Since its important to know whether a function frees memory (even if its a reallocating function!), I used two CallDescriptionMaps to merge all CallDescriptions into it. MemFunctionInfoTy no longer makes sense, it may never have, but for now, it would be more of a distraction then anything else.
It may be more precise to call this isCMemCall, because that's the question it answers.
Ugh, no idea whats happening here, I'll be honest. I sweat to dig a bit deeper to find out, though I didn't want to bother delaying the publishing this patch for a feature not documented, or used anywhere.
Whenever i see a (CE, State) pair, it screams CallEvent to me. That said, i'm worried that State in these callbacks isn't necessarily equal to C.getState() (the latter, by the way, is always equal to the CallEvent's .getState() - that's a relief, right?), so if you'll ever be in the mood to check that, that'd be great :)
I think alloca deserves CDF_MaybeBuiltin. This would also probably allow you to remove the second line.
These are also builtins.
And these too.
I think this is about the (lack of) support for __attribute__((malloc)).
It should be always equal to it. I'll change it.
Actually, BuiltinFunctionChecker uses evalCall to create an AllocaRegion for __builtin_alloca. I spent an hour when writing this patch to track a crash down when I initially made this CDF_MaybeBuiltin :)
Hmmm, I tried making this take a (CallEvent, CheckerContext), but it bloated the code for little gain, since every handler function would start with the retrieval of the state and the call expression. That said, I could cascade these down to FreeMemAux, MallocMemAux, etc, to also take this pair instead, but I'll be honest, I don't see point until something actually breaks.
This is the standard way in the checkers: almost every handler function starts with the retrieval of the state from the CheckerContext. The only reason for an extra State parameter is that sometimes we create more states in the lower level functions but only add the final one to the CheckerContext as a new transition. Does something like this happen here?
Maybe return !!FreeingMemFnMap.lookup(Call)?
Same here: why not just return FreeingMemFnMap.lookup(Call) || NonFreeingMemFn.lookup(Call)?
I think my strdup comments weren't addressed >.<
I agree with @baloghadamsoftware here. If you pass State explicitly, it looks like an indication for the reader that this State may be different from C.getState(). If in practice they're the same, i'd rather do C.getState() in every method than confuse the reader.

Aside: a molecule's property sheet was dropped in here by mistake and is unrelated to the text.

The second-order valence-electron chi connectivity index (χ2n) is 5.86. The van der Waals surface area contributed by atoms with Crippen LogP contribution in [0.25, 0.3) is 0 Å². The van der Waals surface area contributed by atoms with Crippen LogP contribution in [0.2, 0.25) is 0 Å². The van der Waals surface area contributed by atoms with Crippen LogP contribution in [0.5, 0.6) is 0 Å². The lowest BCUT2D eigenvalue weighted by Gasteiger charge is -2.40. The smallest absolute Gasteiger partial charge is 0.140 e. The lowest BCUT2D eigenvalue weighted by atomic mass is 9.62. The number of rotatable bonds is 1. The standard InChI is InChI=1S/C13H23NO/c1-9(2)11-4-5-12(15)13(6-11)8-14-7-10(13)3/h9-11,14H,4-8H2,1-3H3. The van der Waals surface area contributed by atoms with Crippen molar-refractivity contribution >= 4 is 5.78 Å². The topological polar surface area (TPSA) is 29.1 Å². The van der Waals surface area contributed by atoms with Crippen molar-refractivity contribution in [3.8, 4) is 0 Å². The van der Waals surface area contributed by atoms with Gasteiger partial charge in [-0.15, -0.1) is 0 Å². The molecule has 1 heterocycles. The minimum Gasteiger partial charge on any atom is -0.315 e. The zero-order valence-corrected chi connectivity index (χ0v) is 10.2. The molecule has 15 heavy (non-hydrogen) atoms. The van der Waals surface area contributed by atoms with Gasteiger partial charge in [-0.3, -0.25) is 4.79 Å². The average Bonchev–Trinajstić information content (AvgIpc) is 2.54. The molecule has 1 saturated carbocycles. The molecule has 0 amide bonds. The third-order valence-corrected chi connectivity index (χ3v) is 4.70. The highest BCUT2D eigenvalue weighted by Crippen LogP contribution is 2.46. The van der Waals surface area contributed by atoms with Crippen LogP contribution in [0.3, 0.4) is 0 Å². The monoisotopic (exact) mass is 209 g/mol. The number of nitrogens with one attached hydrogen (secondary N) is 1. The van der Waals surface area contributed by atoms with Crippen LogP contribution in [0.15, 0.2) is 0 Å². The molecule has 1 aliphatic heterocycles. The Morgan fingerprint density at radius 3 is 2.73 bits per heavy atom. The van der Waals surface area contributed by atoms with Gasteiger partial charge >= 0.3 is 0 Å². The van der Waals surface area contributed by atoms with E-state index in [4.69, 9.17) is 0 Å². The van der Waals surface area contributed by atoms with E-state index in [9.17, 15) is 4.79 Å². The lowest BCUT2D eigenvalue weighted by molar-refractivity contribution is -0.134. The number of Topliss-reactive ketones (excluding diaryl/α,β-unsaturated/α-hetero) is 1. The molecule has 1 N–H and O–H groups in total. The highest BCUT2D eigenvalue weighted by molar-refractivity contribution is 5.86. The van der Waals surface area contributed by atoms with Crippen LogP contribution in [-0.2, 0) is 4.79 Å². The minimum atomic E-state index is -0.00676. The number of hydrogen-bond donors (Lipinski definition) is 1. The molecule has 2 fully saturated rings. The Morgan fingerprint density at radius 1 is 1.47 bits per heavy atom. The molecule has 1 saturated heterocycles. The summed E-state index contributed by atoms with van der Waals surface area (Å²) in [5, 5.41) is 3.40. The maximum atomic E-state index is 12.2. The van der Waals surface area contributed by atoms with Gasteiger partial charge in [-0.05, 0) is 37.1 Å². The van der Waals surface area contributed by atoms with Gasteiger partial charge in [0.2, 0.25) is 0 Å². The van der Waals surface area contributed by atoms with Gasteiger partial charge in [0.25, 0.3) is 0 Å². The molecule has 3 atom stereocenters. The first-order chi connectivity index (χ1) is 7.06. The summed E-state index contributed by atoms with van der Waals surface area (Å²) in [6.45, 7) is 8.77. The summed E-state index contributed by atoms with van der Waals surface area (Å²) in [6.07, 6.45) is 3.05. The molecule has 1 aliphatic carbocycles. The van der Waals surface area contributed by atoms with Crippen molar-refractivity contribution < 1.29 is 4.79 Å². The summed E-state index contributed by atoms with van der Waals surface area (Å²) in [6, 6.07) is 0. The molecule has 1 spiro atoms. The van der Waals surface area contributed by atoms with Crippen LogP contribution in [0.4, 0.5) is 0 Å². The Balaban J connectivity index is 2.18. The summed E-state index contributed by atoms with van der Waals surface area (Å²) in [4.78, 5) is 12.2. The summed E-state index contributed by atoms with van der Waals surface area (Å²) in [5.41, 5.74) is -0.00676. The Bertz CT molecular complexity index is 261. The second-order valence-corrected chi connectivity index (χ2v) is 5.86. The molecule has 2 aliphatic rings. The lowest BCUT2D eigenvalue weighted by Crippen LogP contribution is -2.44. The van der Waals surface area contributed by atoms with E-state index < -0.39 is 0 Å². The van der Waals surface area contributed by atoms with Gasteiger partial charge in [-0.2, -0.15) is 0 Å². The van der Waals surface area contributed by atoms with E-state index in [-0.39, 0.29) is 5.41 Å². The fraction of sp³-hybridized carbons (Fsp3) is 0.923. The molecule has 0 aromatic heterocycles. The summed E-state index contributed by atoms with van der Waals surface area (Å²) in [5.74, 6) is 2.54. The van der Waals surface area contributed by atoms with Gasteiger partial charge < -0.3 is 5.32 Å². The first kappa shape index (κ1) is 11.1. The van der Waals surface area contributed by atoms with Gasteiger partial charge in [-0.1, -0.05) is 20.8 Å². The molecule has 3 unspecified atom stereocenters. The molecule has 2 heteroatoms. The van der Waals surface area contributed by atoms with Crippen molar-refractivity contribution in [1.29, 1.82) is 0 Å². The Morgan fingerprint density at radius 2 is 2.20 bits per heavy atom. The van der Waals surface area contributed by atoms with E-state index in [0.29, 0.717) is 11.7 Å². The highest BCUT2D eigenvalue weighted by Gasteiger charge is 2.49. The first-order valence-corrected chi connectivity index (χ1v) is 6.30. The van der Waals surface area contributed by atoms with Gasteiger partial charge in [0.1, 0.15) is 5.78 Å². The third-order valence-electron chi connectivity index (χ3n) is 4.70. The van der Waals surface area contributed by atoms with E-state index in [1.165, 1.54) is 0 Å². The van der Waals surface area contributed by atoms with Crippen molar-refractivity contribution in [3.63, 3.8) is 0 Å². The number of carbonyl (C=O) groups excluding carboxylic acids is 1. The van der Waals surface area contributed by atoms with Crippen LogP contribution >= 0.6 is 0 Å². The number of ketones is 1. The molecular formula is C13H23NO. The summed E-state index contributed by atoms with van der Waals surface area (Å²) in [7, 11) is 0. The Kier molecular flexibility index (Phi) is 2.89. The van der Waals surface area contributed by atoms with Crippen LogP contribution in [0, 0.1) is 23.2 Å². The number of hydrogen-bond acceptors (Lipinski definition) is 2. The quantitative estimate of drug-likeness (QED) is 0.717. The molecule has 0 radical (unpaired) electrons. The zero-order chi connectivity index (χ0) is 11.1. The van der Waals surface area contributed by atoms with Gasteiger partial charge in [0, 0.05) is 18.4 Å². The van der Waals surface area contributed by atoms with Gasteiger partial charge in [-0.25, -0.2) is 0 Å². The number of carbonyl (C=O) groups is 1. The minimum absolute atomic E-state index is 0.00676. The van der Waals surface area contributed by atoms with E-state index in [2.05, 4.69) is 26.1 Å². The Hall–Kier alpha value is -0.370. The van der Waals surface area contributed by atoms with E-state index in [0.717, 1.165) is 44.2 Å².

Also do you remember what makes us query CallExpr so often? Given that CallEvent includes CallExpr, we should be able to expose everything we need as CallEvent methods. Say, we should be able to replace MallocMemAux(C, CE, CE->getArg(0), ...) with MallocMemAux(C, Call, Call.getArgExpr(0), ...) and only do Call.getOriginExpr() once when we report a bug.
I've spent a lot of time on this code, and I don't think it'd be a great idea to do everything in a single step. Collapsing CallExpr, ProgramState into CallEvent is a shockingly a non-trivial task. While I'm happy to not commit this patch before uploading a solution to that problem, I'd prefer (and I think you would too!) to do them in followup patches.
The point of this revision was to drop in CallDescriptionMap -- I like to think that it introduces no new problems, it just doesn't solve many existing ones :^)
edit: I will soon address the inlines and other comments with an update
I'll upload followups where I'm addressing these issues -- to keep things simple, I decided against increasing this patch's scope. I won't commit until those are also accepted.
I wish for a third map, something like ReallocationMap. Other than that it is a great direction, I love it. Thanks!
I think about the opposite, passing around arguments by templates is not cool. They meant to be arguments.
This type of callback simply could be a third CallDescriptionMap for future profeness.
Looks wonderful, thanks!
+1! It's accidental that these values are currently known at compile time.
Yup, or even better, returns, because this code is very fragile because it'll do horrible things if we accidentally invoke two callbacks at once.
Closed by commit rG703a1b8caf09: [analyzer][MallocChecker][NFC] Split checkPostCall up, deploy CallDescriptionMap (authored by ldionne, committed by Szelethus). · Explain Why
This is really strange -- it looks like 703a1b8caf09 was attributed to me in git, but I have nothing to do with this change. How did you commit the patch? Is that some Phabricator bug?
$ git show --pretty=full 703a1b8caf09
commit 703a1b8caf09a5262a45c2179b8131922f71cf25 Author: Louis Dionne <firstname.lastname@example.org> Commit: Kirstóf Umann <email@example.com> [analyzer][MallocChecker][NFC] Split checkPostCall up, deploy CallDescriptionMap ...
Not a phabricator bug. Maybe @Szelethus's local git somehow got in a weird state(?)
Ugh, I squashed my local commits and pushed, it seems like for some reason it made you the author... it has happened to me before (always with you, for some reason), but was able to notice and correct it. There is little we can do about this, right?
Its been a source of endless misery :)
Always with me? Maybe you should double-check that you don't have something weird in your git config, aliases or other? I don't know *why* it would be me in particular, but the fact that it is consistently the same person is kind of suspicious.